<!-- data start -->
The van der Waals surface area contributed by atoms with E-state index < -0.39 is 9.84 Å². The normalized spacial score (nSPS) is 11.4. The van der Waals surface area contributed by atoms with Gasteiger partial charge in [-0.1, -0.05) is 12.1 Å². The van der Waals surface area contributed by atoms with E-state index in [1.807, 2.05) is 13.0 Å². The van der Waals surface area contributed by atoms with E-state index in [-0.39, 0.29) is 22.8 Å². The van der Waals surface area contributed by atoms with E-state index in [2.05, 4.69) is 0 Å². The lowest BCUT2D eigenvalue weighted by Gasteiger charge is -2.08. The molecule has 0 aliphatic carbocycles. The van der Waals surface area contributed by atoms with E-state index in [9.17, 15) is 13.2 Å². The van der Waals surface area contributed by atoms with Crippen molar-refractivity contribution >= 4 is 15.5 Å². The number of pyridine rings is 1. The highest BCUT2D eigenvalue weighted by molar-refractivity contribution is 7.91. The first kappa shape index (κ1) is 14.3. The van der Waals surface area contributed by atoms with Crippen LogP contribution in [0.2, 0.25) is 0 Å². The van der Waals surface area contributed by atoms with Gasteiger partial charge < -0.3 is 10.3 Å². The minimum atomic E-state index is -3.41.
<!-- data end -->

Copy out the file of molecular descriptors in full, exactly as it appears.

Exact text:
The van der Waals surface area contributed by atoms with E-state index < -0.39 is 9.84 Å². The normalized spacial score (nSPS) is 11.4. The van der Waals surface area contributed by atoms with Gasteiger partial charge in [-0.1, -0.05) is 12.1 Å². The van der Waals surface area contributed by atoms with E-state index in [1.807, 2.05) is 13.0 Å². The van der Waals surface area contributed by atoms with E-state index in [-0.39, 0.29) is 22.8 Å². The van der Waals surface area contributed by atoms with E-state index in [2.05, 4.69) is 0 Å². The lowest BCUT2D eigenvalue weighted by Gasteiger charge is -2.08. The molecule has 0 aliphatic carbocycles. The van der Waals surface area contributed by atoms with E-state index in [9.17, 15) is 13.2 Å². The van der Waals surface area contributed by atoms with Crippen molar-refractivity contribution >= 4 is 15.5 Å². The number of pyridine rings is 1. The highest BCUT2D eigenvalue weighted by molar-refractivity contribution is 7.91. The first kappa shape index (κ1) is 14.3. The van der Waals surface area contributed by atoms with Crippen LogP contribution in [0.2, 0.25) is 0 Å². The van der Waals surface area contributed by atoms with Gasteiger partial charge < -0.3 is 10.3 Å². The minimum atomic E-state index is -3.41.